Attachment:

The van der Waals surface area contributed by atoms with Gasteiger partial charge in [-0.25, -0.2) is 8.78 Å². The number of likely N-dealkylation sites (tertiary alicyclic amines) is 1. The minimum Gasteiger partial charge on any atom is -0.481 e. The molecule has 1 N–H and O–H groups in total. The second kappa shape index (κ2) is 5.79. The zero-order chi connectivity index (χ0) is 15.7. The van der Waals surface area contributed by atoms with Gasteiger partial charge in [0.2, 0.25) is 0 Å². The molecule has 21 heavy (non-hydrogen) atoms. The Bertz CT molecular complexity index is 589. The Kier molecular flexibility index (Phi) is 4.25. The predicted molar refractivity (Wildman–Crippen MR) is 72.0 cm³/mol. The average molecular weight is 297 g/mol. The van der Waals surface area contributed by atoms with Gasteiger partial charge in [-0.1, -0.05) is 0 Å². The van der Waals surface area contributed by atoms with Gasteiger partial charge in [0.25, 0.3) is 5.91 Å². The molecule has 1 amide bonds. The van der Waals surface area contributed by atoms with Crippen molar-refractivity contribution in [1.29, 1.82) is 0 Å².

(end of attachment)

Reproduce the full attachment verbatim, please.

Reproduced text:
The van der Waals surface area contributed by atoms with Gasteiger partial charge in [-0.25, -0.2) is 8.78 Å². The number of likely N-dealkylation sites (tertiary alicyclic amines) is 1. The minimum Gasteiger partial charge on any atom is -0.481 e. The molecule has 1 N–H and O–H groups in total. The second kappa shape index (κ2) is 5.79. The zero-order chi connectivity index (χ0) is 15.7. The van der Waals surface area contributed by atoms with Gasteiger partial charge in [0.2, 0.25) is 0 Å². The molecule has 21 heavy (non-hydrogen) atoms. The Bertz CT molecular complexity index is 589. The Kier molecular flexibility index (Phi) is 4.25. The predicted molar refractivity (Wildman–Crippen MR) is 72.0 cm³/mol. The average molecular weight is 297 g/mol. The van der Waals surface area contributed by atoms with Gasteiger partial charge in [-0.1, -0.05) is 0 Å². The van der Waals surface area contributed by atoms with Gasteiger partial charge in [0.25, 0.3) is 5.91 Å². The molecule has 1 amide bonds. The van der Waals surface area contributed by atoms with Crippen molar-refractivity contribution in [1.29, 1.82) is 0 Å².